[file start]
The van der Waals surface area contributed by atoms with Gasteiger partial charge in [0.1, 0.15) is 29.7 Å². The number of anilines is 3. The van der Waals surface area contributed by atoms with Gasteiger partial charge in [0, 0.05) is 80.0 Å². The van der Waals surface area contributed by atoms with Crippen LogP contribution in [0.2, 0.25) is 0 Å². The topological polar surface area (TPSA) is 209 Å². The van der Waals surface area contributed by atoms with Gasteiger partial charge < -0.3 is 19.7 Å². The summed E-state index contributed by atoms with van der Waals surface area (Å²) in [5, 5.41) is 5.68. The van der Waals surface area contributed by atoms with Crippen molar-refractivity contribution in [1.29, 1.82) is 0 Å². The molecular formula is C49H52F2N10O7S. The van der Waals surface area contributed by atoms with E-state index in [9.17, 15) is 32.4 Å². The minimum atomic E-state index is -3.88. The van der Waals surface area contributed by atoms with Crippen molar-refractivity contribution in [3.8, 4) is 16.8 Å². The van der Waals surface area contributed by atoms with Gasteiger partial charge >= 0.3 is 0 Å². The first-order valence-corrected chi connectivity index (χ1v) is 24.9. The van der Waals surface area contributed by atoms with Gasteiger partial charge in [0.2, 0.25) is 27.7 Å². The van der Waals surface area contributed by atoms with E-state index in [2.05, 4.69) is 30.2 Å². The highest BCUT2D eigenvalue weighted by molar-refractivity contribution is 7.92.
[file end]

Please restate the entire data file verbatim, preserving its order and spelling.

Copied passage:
The van der Waals surface area contributed by atoms with Gasteiger partial charge in [0.1, 0.15) is 29.7 Å². The number of anilines is 3. The van der Waals surface area contributed by atoms with Gasteiger partial charge in [0, 0.05) is 80.0 Å². The van der Waals surface area contributed by atoms with Crippen LogP contribution in [0.2, 0.25) is 0 Å². The topological polar surface area (TPSA) is 209 Å². The van der Waals surface area contributed by atoms with Gasteiger partial charge < -0.3 is 19.7 Å². The summed E-state index contributed by atoms with van der Waals surface area (Å²) in [5, 5.41) is 5.68. The van der Waals surface area contributed by atoms with Crippen molar-refractivity contribution in [1.29, 1.82) is 0 Å². The molecular formula is C49H52F2N10O7S. The van der Waals surface area contributed by atoms with E-state index in [9.17, 15) is 32.4 Å². The minimum atomic E-state index is -3.88. The van der Waals surface area contributed by atoms with Crippen molar-refractivity contribution in [3.8, 4) is 16.8 Å². The van der Waals surface area contributed by atoms with Gasteiger partial charge >= 0.3 is 0 Å². The first-order valence-corrected chi connectivity index (χ1v) is 24.9. The van der Waals surface area contributed by atoms with Gasteiger partial charge in [0.2, 0.25) is 27.7 Å². The van der Waals surface area contributed by atoms with E-state index in [2.05, 4.69) is 30.2 Å². The highest BCUT2D eigenvalue weighted by molar-refractivity contribution is 7.92.